You no longer follow Michael

You will no longer see updates from this user when they write new reviews, or suggestions based on their library or recommendations.

You can re-follow a user if you change your mind.

OK

You now follow Michael

You will receive updates from this user when they write new reviews, or suggestions based on their library or recommendations.

You can unfollow a user if you change your mind.

OK

Michael

AUSTIN, TX, United States | Member Since 2008

ratings
314
REVIEWS
7
FOLLOWING
0
FOLLOWERS
2
HELPFUL VOTES
22

  • Flying Blind: Nathan Heller, Book 9

    • UNABRIDGED (11 hrs and 53 mins)
    • By Max Allan Collins
    • Narrated By Dan John Miller
    Overall
    (14)
    Performance
    (14)
    Story
    (14)

    In 1935, Nate Heller is hired to escort Amelia Earhart on a speaking tour because of numerous cut-and-paste death threats against her life. Heller suspects the threats are a stunt by Earhart's publicity-hungry husband, and the detective’s growing closeness to the bisexual aviatrix leads to a steamy affair. Two years later, when Earhart embarks on her flight around the world - and mysteriously disappears over the South Pacific - Uncle Sam enlists Heller in a clandestine search of Japanese waters for the popular Earhart....

    Linda Lou says: "NOT MY MOST FAVORITE IN THE SERIES"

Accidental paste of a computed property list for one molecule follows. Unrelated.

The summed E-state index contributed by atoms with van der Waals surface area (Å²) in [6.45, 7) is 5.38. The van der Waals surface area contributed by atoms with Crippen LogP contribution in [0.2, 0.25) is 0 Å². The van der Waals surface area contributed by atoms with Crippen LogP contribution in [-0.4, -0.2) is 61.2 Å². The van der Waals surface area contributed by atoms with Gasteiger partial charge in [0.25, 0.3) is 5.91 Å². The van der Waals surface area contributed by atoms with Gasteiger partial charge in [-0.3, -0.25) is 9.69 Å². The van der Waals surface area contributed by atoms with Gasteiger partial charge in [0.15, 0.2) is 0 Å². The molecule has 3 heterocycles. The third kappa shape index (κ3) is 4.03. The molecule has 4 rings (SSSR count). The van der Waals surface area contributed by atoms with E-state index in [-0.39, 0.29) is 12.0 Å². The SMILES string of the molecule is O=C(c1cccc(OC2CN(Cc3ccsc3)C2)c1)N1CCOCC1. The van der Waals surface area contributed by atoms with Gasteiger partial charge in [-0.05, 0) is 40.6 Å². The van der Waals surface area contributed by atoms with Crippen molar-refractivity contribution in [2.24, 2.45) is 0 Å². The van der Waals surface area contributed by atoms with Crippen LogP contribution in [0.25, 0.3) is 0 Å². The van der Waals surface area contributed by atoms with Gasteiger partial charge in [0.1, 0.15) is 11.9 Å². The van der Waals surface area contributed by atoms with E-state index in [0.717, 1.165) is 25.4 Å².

"One of the better ones in the series"
    Overall
    Performance
    Story

    The book starts off a little slow, but soon the reader is drawn into a captivating story of the life of Amelia Earhart, the circumstances of her last flight and attempted rescue. All of this seen through the eyes of the cynical detective, Nate Heller. There's something to the story, a cohesiveness and forlorn quality that hasn't been seen in the Heller Series since the first few books. Perhaps it's the increased volume of myths and rumors about Amelia's disappearance with which Collins can base his story, but there's an added depth to this story, and even to Heller himself. On the surface there's the same sardonic wit and wry humor the detective is known for, but in the second half of the book there's also a level of maturity the reader hasn't seen from Heller before. Overall this has to be one of my favorites in the series.

    0 of 0 people found this review helpful
  • A Memory of Light: Wheel of Time, Book 14

    • UNABRIDGED (41 hrs and 55 mins)
    • By Robert Jordan, Brandon Sanderson
    • Narrated By Michael Kramer, Kate Reading
    • Whispersync for Voice-ready
    Overall
    (4784)
    Performance
    (4353)
    Story
    (4400)

    Since 1990, when Robert Jordan’s The Wheel of Time® burst on the world with its first book, The Eye of the World, listeners have been anticipating the final scenes of this extraordinary saga, which has sold over 40 million copies in over 32 languages. When Robert Jordan died in 2007, all feared that these concluding scenes would never be written. But working from notes and partials left by Jordan, established fantasy writer Brandon Sanderson stepped in to complete the masterwork.

    Amazon Customer says: "End of one of my favorite fantasy series ever."